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OP-ED: The true Day of Infamy
December 24, 2012, 05:00 AM By Guy M. Guerrero
On Dec. 8, 1941, President Franklin D. Roosevelt stood before a joint Session of the U.S. Congress and gave his now famous "Day of Infamy” or "Pearl Harbor” speech.

He began the speech, "Mr. Vice President, Mr. Speaker, Members of the Senate and House of Representatives. Yesterday, December 7th, 1941 — a date which will live in infamy — the United States of America was suddenly and deliberately attacked by naval and air forces of the Empire of Japan.”

Just days after the Japanese attack on Pearl Harbor, approximately 250,000 Filipinos serving in the military in the Philippines were inducted into the U.S. armed forces, for a war that was not of their making against Japan, in formal induction ceremonies conducted in U.S. military installations located throughout the Philippines.

American military officials extracted this pledge from those Filipinos :

"I, Juan de la Cruz, do solemnly swear that I will bear true faith and allegiance to the United States of America … that I will serve them honestly and faithfully … against all enemies whomsoever … and I will obey the orders … of the president of the United States … And the orders of the officers appointed over me … according to the rules and Articles of War.”

Taking that oath would also mean death in front of a firing squad for desertion or for dereliction of duties or failure to obey an order from a superior officer during wartime.

For the next several years, those Filipinos would fight side-by-side with their American counterparts on bloody battlefields, starving and dying of terrible diseases in the prisoner of war camps, enduring unspeakable cruelty and death during the infamous Bataan Death March, and later serving as the main force of guerrilla resistance against the Japanese Army occupying the Philippines.

Accordingly, Washington promised the "the little brown brothers” the same health and pension benefits as their American white brothers. Even after the war, in October of 1945, Gen. Omar Bradley, then administrator of the Veterans Administration, reaffirmed that they were to be treated like any other American veterans.

Every year on Dec. 7, in observance of the Pearl Harbor Anniversary, local and national newspapers in the United States would publish stories about the Japanese attack on Pearl Harbor recounting glorious acts of gallantry and courage by members of the American Armed Forces. No information about the role of Filipinos in World War II and what happened in the Philippines that day in 1941.

News accounts of Pearl Harbor Day never mentions the havoc wreaked in the Philippines on that day caused by America’s quarrel with Japan. Unknown by the American public to this day is that 10 hours after the Pearl Harbor attack, Japan also attacked the Philippines because American armed forces occupied the country. Unknown is the heroism and bravery of those thousands of Filipinos who fought and died as members of the American armed forces fighting America’s fight.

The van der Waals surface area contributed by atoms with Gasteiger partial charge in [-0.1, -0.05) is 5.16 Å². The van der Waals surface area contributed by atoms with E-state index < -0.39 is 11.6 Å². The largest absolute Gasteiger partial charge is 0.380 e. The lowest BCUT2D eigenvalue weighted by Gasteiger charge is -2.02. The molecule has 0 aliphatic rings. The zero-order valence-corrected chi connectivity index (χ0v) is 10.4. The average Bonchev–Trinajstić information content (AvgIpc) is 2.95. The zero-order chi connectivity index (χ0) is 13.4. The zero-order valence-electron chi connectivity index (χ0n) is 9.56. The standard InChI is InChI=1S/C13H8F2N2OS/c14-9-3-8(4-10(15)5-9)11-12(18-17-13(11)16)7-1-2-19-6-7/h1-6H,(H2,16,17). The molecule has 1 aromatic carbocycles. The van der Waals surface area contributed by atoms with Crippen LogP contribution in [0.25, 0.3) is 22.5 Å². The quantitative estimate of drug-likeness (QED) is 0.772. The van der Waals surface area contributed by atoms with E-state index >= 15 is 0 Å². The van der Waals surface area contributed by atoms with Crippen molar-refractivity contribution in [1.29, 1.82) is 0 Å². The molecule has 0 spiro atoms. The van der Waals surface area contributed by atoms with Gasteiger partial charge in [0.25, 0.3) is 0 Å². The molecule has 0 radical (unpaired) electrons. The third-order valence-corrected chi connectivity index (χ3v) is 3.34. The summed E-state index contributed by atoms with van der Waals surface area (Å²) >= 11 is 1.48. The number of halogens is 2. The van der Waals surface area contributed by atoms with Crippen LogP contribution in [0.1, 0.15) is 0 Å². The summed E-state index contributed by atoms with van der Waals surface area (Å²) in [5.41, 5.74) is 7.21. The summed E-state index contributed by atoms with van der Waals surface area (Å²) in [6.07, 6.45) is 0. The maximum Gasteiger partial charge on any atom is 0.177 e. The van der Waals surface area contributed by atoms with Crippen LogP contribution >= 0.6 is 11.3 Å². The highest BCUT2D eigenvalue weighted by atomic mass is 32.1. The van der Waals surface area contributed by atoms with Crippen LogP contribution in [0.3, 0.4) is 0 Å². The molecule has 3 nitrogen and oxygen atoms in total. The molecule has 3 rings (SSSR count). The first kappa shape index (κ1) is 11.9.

The world should know and Filipinos should never forget that the true day of infamy happened on Feb. 18, 1946, not on Dec. 7, 1941. It happened within the walls of the U.S. Congress and in the White House. That was the day Public Law 70- 301, better known as the Rescission Act of 1946 was signed by President Harry S. Truman.

It was a shameless act of treachery against a loyal friend and colony of the United States, treachery no less and no different from that committed by the Empire of Japan on Pearl Harbor Day against the United States.

The Rescission Act of 1946 was enacted by hundreds of members of the U.S. Congress, whose names were preceded by the title, " Honorable.” It happened inside the halls of Congress, not inside an institution for the insane. It was a day of infamy for the American people whose honor was dragged through mud of ignominy.

Without shame or sense of dishonor, those honorable men enacted a law stating that service of Filipinos "shall not be deemed to be or to have been service in the military or national forces of the United States or any component thereof or any law of the United States conferring rights, privileges or benefits.”

That is insanity. How else can that service of bearing arms for the United States and fighting Japan be called? Those Filipinos referred to by those honorable lawmakers wore American uniforms, complete with insignias of the armed forces of the United States.


Guy M. Guerrero is the director of the Filipino American Chamber of Commerce of San Mateo County. He lives in Burlingame.


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